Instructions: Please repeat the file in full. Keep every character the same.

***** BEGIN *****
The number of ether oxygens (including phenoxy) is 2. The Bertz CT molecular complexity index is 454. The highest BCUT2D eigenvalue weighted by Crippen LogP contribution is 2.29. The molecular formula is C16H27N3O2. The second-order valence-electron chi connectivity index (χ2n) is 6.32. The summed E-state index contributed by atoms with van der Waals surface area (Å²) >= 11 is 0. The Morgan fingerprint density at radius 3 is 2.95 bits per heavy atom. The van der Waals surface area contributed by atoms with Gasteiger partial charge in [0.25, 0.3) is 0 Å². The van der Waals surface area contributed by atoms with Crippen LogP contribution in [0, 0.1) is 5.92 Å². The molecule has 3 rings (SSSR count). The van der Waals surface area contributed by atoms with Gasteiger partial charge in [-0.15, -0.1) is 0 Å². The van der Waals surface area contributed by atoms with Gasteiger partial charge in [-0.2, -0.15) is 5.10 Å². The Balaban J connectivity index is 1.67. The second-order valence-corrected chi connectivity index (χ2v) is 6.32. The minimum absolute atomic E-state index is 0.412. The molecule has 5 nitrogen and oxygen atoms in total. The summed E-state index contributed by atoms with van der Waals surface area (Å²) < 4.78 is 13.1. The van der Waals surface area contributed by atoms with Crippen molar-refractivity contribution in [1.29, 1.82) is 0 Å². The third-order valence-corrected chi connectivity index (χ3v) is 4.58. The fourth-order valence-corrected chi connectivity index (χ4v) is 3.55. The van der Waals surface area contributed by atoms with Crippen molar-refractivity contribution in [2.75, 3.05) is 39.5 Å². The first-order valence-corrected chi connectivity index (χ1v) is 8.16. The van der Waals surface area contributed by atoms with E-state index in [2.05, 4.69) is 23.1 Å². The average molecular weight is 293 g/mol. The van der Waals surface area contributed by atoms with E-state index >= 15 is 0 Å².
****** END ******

The number of ether oxygens (including phenoxy) is 2. The Bertz CT molecular complexity index is 454. The highest BCUT2D eigenvalue weighted by Crippen LogP contribution is 2.29. The molecular formula is C16H27N3O2. The second-order valence-electron chi connectivity index (χ2n) is 6.32. The summed E-state index contributed by atoms with van der Waals surface area (Å²) >= 11 is 0. The Morgan fingerprint density at radius 3 is 2.95 bits per heavy atom. The van der Waals surface area contributed by atoms with Gasteiger partial charge in [0.25, 0.3) is 0 Å². The van der Waals surface area contributed by atoms with Crippen LogP contribution in [0, 0.1) is 5.92 Å². The molecule has 3 rings (SSSR count). The van der Waals surface area contributed by atoms with Gasteiger partial charge in [-0.15, -0.1) is 0 Å². The van der Waals surface area contributed by atoms with Gasteiger partial charge in [-0.2, -0.15) is 5.10 Å². The Balaban J connectivity index is 1.67. The second-order valence-corrected chi connectivity index (χ2v) is 6.32. The minimum absolute atomic E-state index is 0.412. The molecule has 5 nitrogen and oxygen atoms in total. The summed E-state index contributed by atoms with van der Waals surface area (Å²) < 4.78 is 13.1. The van der Waals surface area contributed by atoms with Crippen molar-refractivity contribution in [1.29, 1.82) is 0 Å². The third-order valence-corrected chi connectivity index (χ3v) is 4.58. The fourth-order valence-corrected chi connectivity index (χ4v) is 3.55. The van der Waals surface area contributed by atoms with Crippen molar-refractivity contribution in [2.75, 3.05) is 39.5 Å². The first-order valence-corrected chi connectivity index (χ1v) is 8.16. The van der Waals surface area contributed by atoms with E-state index in [2.05, 4.69) is 23.1 Å². The average molecular weight is 293 g/mol. The van der Waals surface area contributed by atoms with E-state index >= 15 is 0 Å².